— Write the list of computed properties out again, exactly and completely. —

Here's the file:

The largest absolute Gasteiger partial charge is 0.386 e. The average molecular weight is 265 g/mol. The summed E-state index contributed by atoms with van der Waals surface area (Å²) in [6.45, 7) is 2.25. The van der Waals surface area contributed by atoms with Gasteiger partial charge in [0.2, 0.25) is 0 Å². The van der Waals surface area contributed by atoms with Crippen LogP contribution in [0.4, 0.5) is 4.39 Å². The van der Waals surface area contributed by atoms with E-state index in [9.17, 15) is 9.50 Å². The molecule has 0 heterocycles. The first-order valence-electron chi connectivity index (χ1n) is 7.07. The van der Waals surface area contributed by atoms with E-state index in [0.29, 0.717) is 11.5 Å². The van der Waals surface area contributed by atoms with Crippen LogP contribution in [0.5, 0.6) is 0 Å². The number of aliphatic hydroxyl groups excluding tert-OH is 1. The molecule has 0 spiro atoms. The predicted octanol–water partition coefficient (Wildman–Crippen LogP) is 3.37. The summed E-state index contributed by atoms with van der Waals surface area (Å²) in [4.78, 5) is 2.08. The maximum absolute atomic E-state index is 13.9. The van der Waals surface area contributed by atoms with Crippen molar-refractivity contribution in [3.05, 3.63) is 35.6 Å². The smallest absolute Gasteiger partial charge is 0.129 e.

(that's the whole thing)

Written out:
The largest absolute Gasteiger partial charge is 0.386 e. The average molecular weight is 265 g/mol. The summed E-state index contributed by atoms with van der Waals surface area (Å²) in [6.45, 7) is 2.25. The van der Waals surface area contributed by atoms with Gasteiger partial charge in [0.2, 0.25) is 0 Å². The van der Waals surface area contributed by atoms with Crippen LogP contribution in [0.4, 0.5) is 4.39 Å². The van der Waals surface area contributed by atoms with E-state index in [9.17, 15) is 9.50 Å². The molecule has 0 heterocycles. The first-order valence-electron chi connectivity index (χ1n) is 7.07. The van der Waals surface area contributed by atoms with E-state index in [0.29, 0.717) is 11.5 Å². The van der Waals surface area contributed by atoms with Crippen LogP contribution in [0.5, 0.6) is 0 Å². The number of aliphatic hydroxyl groups excluding tert-OH is 1. The molecule has 0 spiro atoms. The predicted octanol–water partition coefficient (Wildman–Crippen LogP) is 3.37. The summed E-state index contributed by atoms with van der Waals surface area (Å²) in [4.78, 5) is 2.08. The maximum absolute atomic E-state index is 13.9. The van der Waals surface area contributed by atoms with Crippen molar-refractivity contribution in [3.05, 3.63) is 35.6 Å². The smallest absolute Gasteiger partial charge is 0.129 e.